Skip to main content

It’s Pretty Easy to Crack Android’s Pattern Lock

All it takes is a little video and some object-tracking software, researchers find.

By Nathan Collins


(Photo: Jewel Samad/AFP/Getty Images)

Android phones’ “pattern lock” system is supposed to be pretty secure—so secure, in fact, that a few years back the Federal Bureau of Investigation had trouble cracking a suspect’s Android-based phone. Well, that was then, and this is now: A new study has figured out how to break into most phones using just a little bit of smartphone-captured video.

It’s a fairly common spy movie trope, watching someone closely to figure out passcodes, but with recent advances in computer vision, it’s become a reality. For a few years now, computer scientists have been able to figure out passcodes when a screen was at least partially in view—for example, when it was visible in a mirror. More recently, researchers figured out how to crack a phone based on hand movements alone, even when the screen was completely obscured. But what about pattern locks, where users aren’t typing but rather tracing a figure on a screen?

The question arose, as such things often do, at a bar. “[W]e were seeing somebody drawing a pattern at a pub, and we were wondering if we could infer the pattern without seeing the content displayed on the screen,” Zheng Wang, a lecturer in computing and communications at Lancaster University, writes in an email.

More than 80 percent of the most complex patterns were cracked on the first try, compared with just over half of the simplest patterns.

It’s not just bar trivia, however. “[W]e are always interested in understanding the vulnerability of authentication methods. The value of this kind of research to inform designers of potential weaknesses to help combat crime such as theft of data, fraud,” and so on.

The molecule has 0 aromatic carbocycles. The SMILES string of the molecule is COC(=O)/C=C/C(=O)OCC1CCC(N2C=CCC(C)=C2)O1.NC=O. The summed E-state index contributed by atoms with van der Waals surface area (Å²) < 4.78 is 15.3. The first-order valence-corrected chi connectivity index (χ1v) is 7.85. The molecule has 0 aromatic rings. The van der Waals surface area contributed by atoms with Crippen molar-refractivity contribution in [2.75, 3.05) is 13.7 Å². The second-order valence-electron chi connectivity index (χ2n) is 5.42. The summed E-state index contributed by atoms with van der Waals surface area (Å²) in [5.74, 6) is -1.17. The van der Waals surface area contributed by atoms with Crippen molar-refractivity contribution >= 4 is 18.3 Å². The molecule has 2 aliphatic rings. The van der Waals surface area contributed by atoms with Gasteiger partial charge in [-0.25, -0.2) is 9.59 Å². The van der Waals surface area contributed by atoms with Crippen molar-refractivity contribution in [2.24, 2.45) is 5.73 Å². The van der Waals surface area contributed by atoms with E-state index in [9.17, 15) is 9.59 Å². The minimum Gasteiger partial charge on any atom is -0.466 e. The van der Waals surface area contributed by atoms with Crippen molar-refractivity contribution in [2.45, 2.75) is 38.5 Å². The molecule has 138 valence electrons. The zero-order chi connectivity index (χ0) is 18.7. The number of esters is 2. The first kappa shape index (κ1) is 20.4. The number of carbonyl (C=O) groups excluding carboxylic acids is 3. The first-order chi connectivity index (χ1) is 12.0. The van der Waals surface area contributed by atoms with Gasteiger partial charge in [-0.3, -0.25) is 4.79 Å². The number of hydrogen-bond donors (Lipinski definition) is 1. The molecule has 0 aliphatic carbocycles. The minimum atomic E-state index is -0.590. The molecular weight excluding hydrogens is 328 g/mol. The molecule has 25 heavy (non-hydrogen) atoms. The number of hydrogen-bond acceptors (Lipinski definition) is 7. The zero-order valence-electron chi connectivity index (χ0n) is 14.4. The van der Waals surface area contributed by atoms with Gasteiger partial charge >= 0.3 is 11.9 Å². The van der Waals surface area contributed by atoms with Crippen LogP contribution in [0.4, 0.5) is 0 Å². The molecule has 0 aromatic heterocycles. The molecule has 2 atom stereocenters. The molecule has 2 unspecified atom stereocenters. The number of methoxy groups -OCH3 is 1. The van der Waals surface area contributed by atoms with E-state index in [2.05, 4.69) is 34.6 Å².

So, Wang and colleagues set about trying to crack an Android phone. In their approach, an attacker can sit six feet away while surreptitiously recording video on a typical smartphone. Processing that video takes just a few additional steps: first, identifying the moment when a person unlocks his or her phone, tracking the motion of the target’s fingertip relative to the screen—not a trivial matter, but also not that difficult using modern object recognition algorithms—and then transforming fingertip movements into a set of candidate patterns to try once an attacker has the phone in hand.

Wang and team tested their method out with the help of 120 patterns submitted by Android phone users, and they reached an alarming conclusion: Not only could they crack 95 percent of those patterns within five attempts, but it was actually easier to figure out more complex patterns than simple ones. More than 80 percent of the most complex patterns—those that are longer, involve more intersecting swipes, and the like—were cracked on the first try, compared with just over half of the simplest patterns.

Although the method works even when there’s a little camera shake and from distances of up to about two meters, there’s one decidedly low-tech thing you can do to defeat the attack: Find something to cover up your finger and your phone when you unlock it.

The researchers will present their work at the Network and Distributed System Security Symposium, to be held in February in San Diego.